Tank Accessories for Oscar Fish

To resemble their native habitat, it is wise to fill the bottom with soft sand. Oscar fish like to dig holes in the bottom in search of food. If you put coarse sand, that will damage their soft tissues. As a next step, you can decorate them as you like. But there are a few things to keep in mind.

  • As mentioned earlier, these fish are messy and like to dig. Therefore securely attached all decorations to the bottom. Oscar is a big fish, and they can easily lift small rocks and plants.
  • When talking about plant decoration, it is wise to use floating plants over rooted plants. A good example is Hornwort. Another option is adding plastic plants.
  • Place a few hiding places in the corners. These are territorial species. So they need some hiding places inside their territory.
  • Securely place any other decorations to the bottom.

Water quality in the tank for Oscar Fish care

Oscars are from tropical waters. Therefore they prefer a warm water environment. The preferred water temperature for Oscar varies between 22- 25 Celsius (72-77 Fahrenheit). If you are from a tropical country, you can use water with an aquarium heater. But if you are from a temperate country you need a heater for your Oscar tank. Glass heaters are not suitable for Oscar tanks.

These messy fish are known to break them. Shatterproof tank heaters are ideal for this kind of situation. water parameters such as pH are another critical water quality parameter when maintaining a fish tank. Oscar, they prefer to live in slightly alkaline waters. The water should be at pH 7.2 for the best condition. more on tank pH. A clichéd fish lover you should use a clichéd buffer or a water conditioner to maintain water quality. You should measure the water temperature and pH of the tank using proper test kits.

What do Oscar fish eat?

Oscar fish are omnivores, so they will eat just about anything. They will eat both meat and plant-based foods. While most people feed them flakes or pellets, they can also feed them live food like bloodworms, brine shrimp, feeder fish, and earthworms. The next important factor, when rearing Oscar fish is how and what to feed them. Oscar is not a selective eater. They eat whatever you feed them. But it is your responsibility to keep a balanced diet.

As you already know, Oscar is a big fish, and they need more food than smaller fish. So if you treat them as other small fish Oscars will stave. If you feed them more than needed tank water quality will change very easily. And it is not only the amount of food quality of the food that should be considered.

In the wild Oscar feed on small live insects or small crustaceans (feeder fish). That means their diet should contain protein (from the small animal), and plant materials (from the animals they eat). You can feed them with live food. But it is safe to feed processed fish food with occasional live food addiction. Oscar also needs vitamin C.

In wild they get this vitamin C from the plant material they ingested from an animal they eat. You need to provide that missing part of their diet as an algae supplement. Rotate their menu now and then and feed them with various food such as blood worms, frozen peas, or brine shrimps. They will love that.

Although Oscars feed on live prey in the wild, many modern hobbyists avoid feeding live fish to them in an aquarium setting. These feeders can carry parasites or diseases that may adversely affect your Oscars or other tank inhabitants. If you’re using live feeder fish, confirm they’re high-quality and healthy. Remember that what goes in must come out so feed them appropriately.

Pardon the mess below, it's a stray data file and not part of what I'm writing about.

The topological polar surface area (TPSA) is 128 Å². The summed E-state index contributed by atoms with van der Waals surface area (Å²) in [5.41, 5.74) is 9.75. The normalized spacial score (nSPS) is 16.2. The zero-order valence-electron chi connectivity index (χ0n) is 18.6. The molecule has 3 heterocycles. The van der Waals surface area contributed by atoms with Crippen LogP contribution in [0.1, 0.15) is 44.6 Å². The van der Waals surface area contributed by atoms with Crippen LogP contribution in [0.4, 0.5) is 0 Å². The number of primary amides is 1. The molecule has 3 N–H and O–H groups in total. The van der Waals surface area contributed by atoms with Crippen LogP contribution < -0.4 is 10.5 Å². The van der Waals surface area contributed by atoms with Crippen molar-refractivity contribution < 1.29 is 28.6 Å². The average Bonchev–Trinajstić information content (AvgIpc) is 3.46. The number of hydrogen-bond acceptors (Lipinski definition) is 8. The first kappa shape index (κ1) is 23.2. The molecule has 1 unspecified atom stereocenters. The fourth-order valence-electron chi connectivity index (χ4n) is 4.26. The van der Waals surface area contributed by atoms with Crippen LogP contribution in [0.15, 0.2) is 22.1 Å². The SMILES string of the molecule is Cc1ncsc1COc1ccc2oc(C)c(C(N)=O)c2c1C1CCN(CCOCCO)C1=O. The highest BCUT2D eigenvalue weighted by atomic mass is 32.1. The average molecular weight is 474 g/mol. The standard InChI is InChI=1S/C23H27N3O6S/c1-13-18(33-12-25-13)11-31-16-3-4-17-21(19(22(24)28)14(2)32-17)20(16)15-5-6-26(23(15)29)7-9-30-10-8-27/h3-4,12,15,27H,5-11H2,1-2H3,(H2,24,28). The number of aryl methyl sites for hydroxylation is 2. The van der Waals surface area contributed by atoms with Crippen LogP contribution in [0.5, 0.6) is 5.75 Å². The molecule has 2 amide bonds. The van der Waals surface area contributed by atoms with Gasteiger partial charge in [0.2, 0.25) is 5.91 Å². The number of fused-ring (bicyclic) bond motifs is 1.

Read more Do Oscar Fish Have Teeth?

Breeding Oscar Fish?

You may skip this part if you do not wish to breed Oscars. But it is interesting to know how you can breed them just in case. But keep in mind Oscar is one of the hardest fish to breed in aquariums.

Oscar Fish breeding

They do not pair easily. You cannot introduce any male and female oscar fish into the tank and expect them to pair. They are very picky when choosing mates. There are two established methods for breeding Oscar in tanks

  1. Buy already paired Oscar fish directly from an aquarium.
  2. Buy a group of juvenile fish and let them choose their mate with time.

These two methods have their ups and downs. The first method is expensive. You already know pairing Oscar fish is hard and you have to play nicely for the already paired couple. The second method is less expensive, but you have to wait until they grow into adults. It will take approximately 1 -2 years. If you can wait that long, that is the best option.

Like most other fish, Oscar stimulates their breeding ability in the rainy season. In the natural world, they have natural rain. But in your tank, you have to create a rainy environment. Here are some simple things you can do to mimic the rainy season in your tank

  • Lower the temperature by few degrees.
  • Sprinkle water in the surface of the tank each day.
  • Change the breeding tank water every third or fourth day.

When they are ready to mate, you can see the fish burst their operculum and wager their fins. This movement is to signal their mate to indicate that they are prepared to mate. Then pair will clean a rock surface to lay the eggs. Female Oscar fish can lay up to 3000 eggs. Oscar is a good and protective parent. Mother Oscar usually fans the egg with her fins to keep the egg surface clean while the father guides the territory. The parents keep this behavior until the egg hatch. That will take 2-3 days.

After the egg hatch, remove juvenile Oscars from a small tank and feed them at least four times a day to boost their growth. Do not let the tank be cloudy with excess food particles. You can move them to a bigger tank after they grow a little bit.

credits to sunil shrestha

Oscar fish common diseases

Oscar is normally a hardy fish. They did not get sick easily. If you keep your tank clean, your Oscar fish will be fine. But there is one disease common among Oscars, and that is “Hole in the head disease”. Another name for this disease is Freshwater head and lateral line erosion (FHLLE). You can easily identify this disease by its appearance.